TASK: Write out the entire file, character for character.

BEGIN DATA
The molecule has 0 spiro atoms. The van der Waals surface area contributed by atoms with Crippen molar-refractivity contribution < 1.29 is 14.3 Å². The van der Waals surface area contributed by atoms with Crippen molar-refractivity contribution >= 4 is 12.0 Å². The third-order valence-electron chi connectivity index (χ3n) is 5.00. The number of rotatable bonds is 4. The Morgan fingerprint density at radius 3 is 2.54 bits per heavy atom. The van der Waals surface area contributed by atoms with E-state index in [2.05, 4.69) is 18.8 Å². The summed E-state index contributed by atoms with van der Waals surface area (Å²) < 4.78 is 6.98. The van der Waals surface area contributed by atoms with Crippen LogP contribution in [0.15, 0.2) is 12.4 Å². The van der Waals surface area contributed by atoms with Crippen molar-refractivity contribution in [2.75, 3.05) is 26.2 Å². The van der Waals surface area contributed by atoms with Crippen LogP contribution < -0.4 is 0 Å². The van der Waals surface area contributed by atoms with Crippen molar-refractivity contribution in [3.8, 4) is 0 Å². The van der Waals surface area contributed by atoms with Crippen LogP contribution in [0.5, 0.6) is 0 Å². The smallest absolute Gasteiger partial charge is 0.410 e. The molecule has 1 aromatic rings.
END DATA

The molecule has 0 spiro atoms. The van der Waals surface area contributed by atoms with Crippen molar-refractivity contribution < 1.29 is 14.3 Å². The van der Waals surface area contributed by atoms with Crippen molar-refractivity contribution >= 4 is 12.0 Å². The third-order valence-electron chi connectivity index (χ3n) is 5.00. The number of rotatable bonds is 4. The Morgan fingerprint density at radius 3 is 2.54 bits per heavy atom. The van der Waals surface area contributed by atoms with E-state index in [2.05, 4.69) is 18.8 Å². The summed E-state index contributed by atoms with van der Waals surface area (Å²) < 4.78 is 6.98. The van der Waals surface area contributed by atoms with Crippen LogP contribution in [0.15, 0.2) is 12.4 Å². The van der Waals surface area contributed by atoms with Crippen molar-refractivity contribution in [2.75, 3.05) is 26.2 Å². The van der Waals surface area contributed by atoms with Crippen LogP contribution < -0.4 is 0 Å². The van der Waals surface area contributed by atoms with Crippen molar-refractivity contribution in [3.8, 4) is 0 Å². The van der Waals surface area contributed by atoms with Crippen LogP contribution in [0.5, 0.6) is 0 Å². The smallest absolute Gasteiger partial charge is 0.410 e. The molecule has 1 aromatic rings.